When a mysterious stranger arrives laden with paintings, Leandro finds his quiet life instantly and mysteriously disrupted. Awakening locked in a windowless room in a topless tower, he finds himself trapped—the subject in one of the stranger’s eerie paintings. Heavily influenced by nonsense literature such as Lewis Carroll’s Alice in Wonderland and the surrealist movement in South America, The Topless Tower features all the typical hallmarks of Silvina Ocampo’s fantastical writing. With subtle inflections of language and tremendous displays of imagination running riot, Ocampo’s writing is beautifully translated here by James Womack.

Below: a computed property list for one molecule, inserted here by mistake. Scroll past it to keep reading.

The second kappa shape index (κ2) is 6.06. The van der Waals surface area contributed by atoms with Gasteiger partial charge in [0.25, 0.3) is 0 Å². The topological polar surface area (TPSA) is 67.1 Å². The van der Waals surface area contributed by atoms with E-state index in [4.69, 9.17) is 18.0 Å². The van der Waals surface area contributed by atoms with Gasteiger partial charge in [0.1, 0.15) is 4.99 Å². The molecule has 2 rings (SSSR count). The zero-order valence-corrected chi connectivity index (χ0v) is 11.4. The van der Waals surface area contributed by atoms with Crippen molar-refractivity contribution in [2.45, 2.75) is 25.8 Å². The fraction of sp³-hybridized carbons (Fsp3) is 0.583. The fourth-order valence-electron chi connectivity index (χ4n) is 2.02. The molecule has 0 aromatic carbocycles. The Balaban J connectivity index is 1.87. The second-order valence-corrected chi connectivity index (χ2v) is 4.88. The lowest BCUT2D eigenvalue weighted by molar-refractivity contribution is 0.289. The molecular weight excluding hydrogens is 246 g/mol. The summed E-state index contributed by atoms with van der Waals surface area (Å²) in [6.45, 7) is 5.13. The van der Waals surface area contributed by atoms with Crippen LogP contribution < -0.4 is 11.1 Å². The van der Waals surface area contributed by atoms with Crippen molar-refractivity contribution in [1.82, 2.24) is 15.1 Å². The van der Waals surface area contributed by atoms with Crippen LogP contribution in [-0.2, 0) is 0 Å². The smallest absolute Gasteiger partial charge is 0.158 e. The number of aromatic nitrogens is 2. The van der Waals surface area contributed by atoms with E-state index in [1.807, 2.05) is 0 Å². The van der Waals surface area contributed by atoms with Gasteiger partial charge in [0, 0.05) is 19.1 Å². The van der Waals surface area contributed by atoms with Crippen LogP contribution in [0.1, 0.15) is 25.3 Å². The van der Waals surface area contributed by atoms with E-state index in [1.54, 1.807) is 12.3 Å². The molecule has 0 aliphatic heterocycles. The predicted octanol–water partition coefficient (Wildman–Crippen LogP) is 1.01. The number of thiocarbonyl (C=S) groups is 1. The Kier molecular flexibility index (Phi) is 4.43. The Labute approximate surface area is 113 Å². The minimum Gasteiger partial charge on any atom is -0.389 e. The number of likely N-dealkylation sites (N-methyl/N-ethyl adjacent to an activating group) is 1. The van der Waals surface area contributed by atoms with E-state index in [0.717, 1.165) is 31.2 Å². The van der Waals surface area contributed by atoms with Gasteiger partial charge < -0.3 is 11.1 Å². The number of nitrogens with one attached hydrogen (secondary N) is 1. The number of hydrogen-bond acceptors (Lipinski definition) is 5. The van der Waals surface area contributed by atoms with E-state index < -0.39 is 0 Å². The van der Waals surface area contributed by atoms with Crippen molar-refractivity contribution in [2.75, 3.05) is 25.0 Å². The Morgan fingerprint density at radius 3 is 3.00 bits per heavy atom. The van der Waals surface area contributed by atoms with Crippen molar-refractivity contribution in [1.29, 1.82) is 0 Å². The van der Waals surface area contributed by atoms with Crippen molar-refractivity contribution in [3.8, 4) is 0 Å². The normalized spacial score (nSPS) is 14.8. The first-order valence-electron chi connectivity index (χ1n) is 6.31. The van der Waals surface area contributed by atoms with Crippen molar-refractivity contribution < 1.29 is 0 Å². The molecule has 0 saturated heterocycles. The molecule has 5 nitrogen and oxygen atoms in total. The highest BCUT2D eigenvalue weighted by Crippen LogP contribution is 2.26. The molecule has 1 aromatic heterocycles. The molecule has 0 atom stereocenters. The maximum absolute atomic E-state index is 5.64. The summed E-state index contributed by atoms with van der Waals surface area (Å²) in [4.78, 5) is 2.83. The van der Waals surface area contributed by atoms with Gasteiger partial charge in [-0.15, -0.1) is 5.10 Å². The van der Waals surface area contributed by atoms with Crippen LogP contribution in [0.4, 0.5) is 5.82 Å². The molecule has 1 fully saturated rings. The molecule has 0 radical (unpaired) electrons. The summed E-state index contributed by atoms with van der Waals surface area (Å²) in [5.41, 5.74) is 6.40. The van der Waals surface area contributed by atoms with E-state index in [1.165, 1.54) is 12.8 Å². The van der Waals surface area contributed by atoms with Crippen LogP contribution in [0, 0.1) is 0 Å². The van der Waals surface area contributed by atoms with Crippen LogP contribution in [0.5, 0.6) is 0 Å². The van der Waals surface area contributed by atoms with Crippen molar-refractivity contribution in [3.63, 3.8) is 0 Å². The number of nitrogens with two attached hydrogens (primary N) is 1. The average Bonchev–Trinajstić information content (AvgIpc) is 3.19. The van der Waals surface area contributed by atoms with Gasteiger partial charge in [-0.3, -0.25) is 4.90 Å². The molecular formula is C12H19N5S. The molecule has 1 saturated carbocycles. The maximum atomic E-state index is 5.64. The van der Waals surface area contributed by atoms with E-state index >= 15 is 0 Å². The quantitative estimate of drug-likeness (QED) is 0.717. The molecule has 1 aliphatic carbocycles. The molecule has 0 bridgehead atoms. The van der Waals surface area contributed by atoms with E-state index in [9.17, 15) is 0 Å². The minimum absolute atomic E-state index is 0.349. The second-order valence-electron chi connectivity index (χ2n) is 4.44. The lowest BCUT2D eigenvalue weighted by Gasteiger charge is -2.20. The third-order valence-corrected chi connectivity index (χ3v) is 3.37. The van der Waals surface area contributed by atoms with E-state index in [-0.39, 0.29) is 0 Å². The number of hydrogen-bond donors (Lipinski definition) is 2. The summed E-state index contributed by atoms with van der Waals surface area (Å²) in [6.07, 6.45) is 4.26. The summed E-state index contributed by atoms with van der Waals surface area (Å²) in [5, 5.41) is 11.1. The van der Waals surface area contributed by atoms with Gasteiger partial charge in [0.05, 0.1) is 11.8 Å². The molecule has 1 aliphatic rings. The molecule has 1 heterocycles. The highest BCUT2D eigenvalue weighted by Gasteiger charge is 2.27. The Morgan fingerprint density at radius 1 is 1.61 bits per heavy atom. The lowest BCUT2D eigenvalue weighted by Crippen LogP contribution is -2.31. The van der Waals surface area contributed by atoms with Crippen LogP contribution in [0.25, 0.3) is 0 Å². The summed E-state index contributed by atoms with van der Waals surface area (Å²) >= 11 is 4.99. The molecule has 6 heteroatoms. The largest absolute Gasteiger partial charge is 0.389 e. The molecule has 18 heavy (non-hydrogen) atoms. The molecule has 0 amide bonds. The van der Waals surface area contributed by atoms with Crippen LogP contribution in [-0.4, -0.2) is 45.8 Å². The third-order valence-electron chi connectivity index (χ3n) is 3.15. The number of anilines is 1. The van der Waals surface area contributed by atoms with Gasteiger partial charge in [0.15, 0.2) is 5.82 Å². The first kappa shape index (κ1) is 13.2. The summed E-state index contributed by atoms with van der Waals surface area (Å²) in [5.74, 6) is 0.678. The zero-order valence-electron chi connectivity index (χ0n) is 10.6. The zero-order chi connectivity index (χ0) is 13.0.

Ocampo wrote with fascinated horror of Argentinean petty bourgeois society, whose banality and kitsch settings she used in a masterly way to depict strange, surreal atmospheres sometimes verging on the supernatural. The Independent
Ocampo mixes unembellished narration and dark, fantastic elements into a heady cocktail. Heather Cleary, Lit Hub
Few writers have an eye for the small horrors of everyday life; fewer still see the everyday marvelous. Other than Silvina Ocampo, I cannot think of a single writer who, at any time or in any language, has chronicled both with such wise and elegant humor. Alberto Manguel